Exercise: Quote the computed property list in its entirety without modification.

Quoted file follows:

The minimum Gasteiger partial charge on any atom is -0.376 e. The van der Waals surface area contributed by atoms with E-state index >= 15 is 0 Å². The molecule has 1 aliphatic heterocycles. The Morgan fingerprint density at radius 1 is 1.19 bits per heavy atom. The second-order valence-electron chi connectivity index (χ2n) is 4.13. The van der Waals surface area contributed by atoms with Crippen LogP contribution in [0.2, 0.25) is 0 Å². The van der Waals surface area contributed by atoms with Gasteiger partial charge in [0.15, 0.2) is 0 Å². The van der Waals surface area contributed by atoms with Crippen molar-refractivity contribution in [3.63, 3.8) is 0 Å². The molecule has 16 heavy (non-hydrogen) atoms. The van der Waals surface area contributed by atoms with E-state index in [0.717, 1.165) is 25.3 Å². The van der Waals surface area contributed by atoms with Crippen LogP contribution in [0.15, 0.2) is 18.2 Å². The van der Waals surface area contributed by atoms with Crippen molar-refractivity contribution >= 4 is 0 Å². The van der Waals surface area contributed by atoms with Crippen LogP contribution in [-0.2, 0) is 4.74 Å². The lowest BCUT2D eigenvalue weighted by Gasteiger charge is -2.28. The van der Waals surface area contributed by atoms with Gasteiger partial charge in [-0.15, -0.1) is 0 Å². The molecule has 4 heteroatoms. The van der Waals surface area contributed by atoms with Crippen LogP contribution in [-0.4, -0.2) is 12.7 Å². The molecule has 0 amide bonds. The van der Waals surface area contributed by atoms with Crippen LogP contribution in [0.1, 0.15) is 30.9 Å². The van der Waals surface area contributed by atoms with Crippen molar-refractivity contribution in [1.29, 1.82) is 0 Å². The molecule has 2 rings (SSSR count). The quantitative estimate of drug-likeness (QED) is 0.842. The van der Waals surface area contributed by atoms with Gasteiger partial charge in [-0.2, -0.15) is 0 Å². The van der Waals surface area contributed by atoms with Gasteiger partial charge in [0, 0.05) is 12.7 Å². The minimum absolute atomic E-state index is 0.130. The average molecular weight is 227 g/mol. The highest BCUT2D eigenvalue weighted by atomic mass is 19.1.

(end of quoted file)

The minimum Gasteiger partial charge on any atom is -0.376 e. The van der Waals surface area contributed by atoms with E-state index >= 15 is 0 Å². The molecule has 1 aliphatic heterocycles. The Morgan fingerprint density at radius 1 is 1.19 bits per heavy atom. The second-order valence-electron chi connectivity index (χ2n) is 4.13. The van der Waals surface area contributed by atoms with Crippen LogP contribution in [0.2, 0.25) is 0 Å². The van der Waals surface area contributed by atoms with Gasteiger partial charge in [0.15, 0.2) is 0 Å². The van der Waals surface area contributed by atoms with Crippen molar-refractivity contribution in [3.63, 3.8) is 0 Å². The molecule has 16 heavy (non-hydrogen) atoms. The van der Waals surface area contributed by atoms with E-state index in [0.717, 1.165) is 25.3 Å². The van der Waals surface area contributed by atoms with Crippen LogP contribution in [0.15, 0.2) is 18.2 Å². The van der Waals surface area contributed by atoms with Crippen molar-refractivity contribution >= 4 is 0 Å². The van der Waals surface area contributed by atoms with Crippen LogP contribution in [-0.2, 0) is 4.74 Å². The lowest BCUT2D eigenvalue weighted by Gasteiger charge is -2.28. The van der Waals surface area contributed by atoms with Gasteiger partial charge in [-0.15, -0.1) is 0 Å². The molecule has 4 heteroatoms. The van der Waals surface area contributed by atoms with Crippen LogP contribution in [-0.4, -0.2) is 12.7 Å². The molecule has 0 amide bonds. The van der Waals surface area contributed by atoms with Crippen LogP contribution in [0.1, 0.15) is 30.9 Å². The van der Waals surface area contributed by atoms with Crippen molar-refractivity contribution in [1.29, 1.82) is 0 Å². The molecule has 2 rings (SSSR count). The quantitative estimate of drug-likeness (QED) is 0.842. The van der Waals surface area contributed by atoms with Gasteiger partial charge in [-0.2, -0.15) is 0 Å². The van der Waals surface area contributed by atoms with Gasteiger partial charge in [0, 0.05) is 12.7 Å². The minimum absolute atomic E-state index is 0.130. The average molecular weight is 227 g/mol. The highest BCUT2D eigenvalue weighted by atomic mass is 19.1.